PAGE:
Subsequently, the court has rejected the plea to wrap up the case.

Earlier, the high court had taken notice of revelations leveled by the former chief judge of Gilgit Baltistan Rana Muhammad Shamim regarding PML-N leaders Nawaz Sharif and Maryam Nawaz and summoned all the parties and Attorney General Khalid Javed Khan in a personal capacity.

Former CJ of Gilgit Baltistan was also served with contempt of court notice.

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Crypto miners are using hacked cloud accounts, Google warns

Cryptocurrency miners are using hacked Google Cloud accounts for computationally-intensive mining purposes, Google has warned.

Published by Faisal Ali Ghumman



Crypto miners are using hacked cloud accounts, Google warns

The search giant’s cybersecurity team provided details of the security breach in a report published Wednesday. The so-called “Threat Horizons” report aims to provide intelligence that allows organizations to keep their cloud environments secure.

“Malicious actors were observed performing cryptocurrency mining within compromised Cloud instances,” Google wrote in an executive summary of the report.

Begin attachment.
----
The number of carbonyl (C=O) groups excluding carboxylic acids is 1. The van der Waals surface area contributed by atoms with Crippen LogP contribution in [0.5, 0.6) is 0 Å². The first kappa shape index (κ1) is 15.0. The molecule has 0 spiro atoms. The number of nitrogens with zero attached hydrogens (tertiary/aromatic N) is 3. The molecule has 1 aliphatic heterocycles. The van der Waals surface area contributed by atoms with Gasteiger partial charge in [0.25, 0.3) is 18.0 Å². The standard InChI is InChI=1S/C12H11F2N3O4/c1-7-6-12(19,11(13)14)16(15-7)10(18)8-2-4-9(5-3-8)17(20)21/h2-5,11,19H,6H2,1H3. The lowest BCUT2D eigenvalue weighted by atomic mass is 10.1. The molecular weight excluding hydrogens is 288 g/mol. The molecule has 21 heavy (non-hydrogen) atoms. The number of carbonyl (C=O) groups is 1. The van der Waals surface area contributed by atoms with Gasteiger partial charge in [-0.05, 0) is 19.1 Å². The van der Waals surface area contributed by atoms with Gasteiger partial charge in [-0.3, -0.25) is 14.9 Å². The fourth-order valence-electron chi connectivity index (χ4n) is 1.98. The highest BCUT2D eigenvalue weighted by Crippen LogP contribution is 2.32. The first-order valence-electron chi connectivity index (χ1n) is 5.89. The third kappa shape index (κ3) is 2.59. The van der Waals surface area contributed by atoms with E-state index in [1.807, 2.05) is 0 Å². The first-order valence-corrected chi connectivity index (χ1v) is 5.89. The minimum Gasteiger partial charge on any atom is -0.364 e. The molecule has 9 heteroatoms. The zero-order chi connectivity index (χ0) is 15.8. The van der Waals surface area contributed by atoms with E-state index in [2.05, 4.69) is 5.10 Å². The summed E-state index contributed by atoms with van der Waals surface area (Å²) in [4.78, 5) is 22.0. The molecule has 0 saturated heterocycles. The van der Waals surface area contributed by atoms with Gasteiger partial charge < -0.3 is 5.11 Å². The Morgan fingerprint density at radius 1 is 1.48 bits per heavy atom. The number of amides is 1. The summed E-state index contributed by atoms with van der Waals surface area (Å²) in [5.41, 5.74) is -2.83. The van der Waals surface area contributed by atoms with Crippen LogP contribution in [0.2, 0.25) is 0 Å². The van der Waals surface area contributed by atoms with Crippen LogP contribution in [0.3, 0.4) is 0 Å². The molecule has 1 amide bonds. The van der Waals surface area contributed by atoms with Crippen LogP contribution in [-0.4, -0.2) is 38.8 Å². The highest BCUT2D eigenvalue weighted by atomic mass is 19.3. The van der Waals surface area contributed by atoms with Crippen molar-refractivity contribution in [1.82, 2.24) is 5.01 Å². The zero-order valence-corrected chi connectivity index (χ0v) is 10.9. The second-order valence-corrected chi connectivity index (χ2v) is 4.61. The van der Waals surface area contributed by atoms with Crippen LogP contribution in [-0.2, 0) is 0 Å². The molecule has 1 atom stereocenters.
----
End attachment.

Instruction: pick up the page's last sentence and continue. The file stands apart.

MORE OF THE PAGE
Cryptocurrency mining is a for-profit activity that often requires large amounts of computing power, which Google Cloud customers can access at a cost. Google Cloud is a remote storage platform where customers can keep data and files off-site.

Google said 86% of 50 recently compromised Google Cloud accounts were used to perform cryptocurrency mining. In the majority of the breaches, cryptocurrency mining software was downloaded within 22 seconds of the account being compromised, Google said.

Around 10% of the compromised accounts were also used to conduct scans of other publicly available resources on the internet to identify vulnerable systems, while 8% of instances were used to attack other targets.

Bitcoin, the world’s most popular cryptocurrency, has been criticized for being too energy intensive. Bitcoin mining uses more energy than some entire countries. In May, police raided a suspected cannabis farm to find it was in fact an illegal bitcoin mine.

“The cloud threat landscape in 2021 was more complex than just rogue cryptocurrency miners, of course,” wrote Bob Mechler, director of the office of the chief information security officer at Google Cloud, and Seth Rosenblatt, security editor at Google Cloud, in a blog post.

They said Google researchers also exposed a phishing attack by Russian group APT28/Fancy Bear at the end of September, adding that Google blocked the attack.

Google researchers also identified a North Korean government-backed threat group which posed as Samsung recruiters to send malicious attachments to employees at several South Korean anti-malware cybersecurity companies, they added.


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'Variant of concern': WHO names new Covid variant as Omicron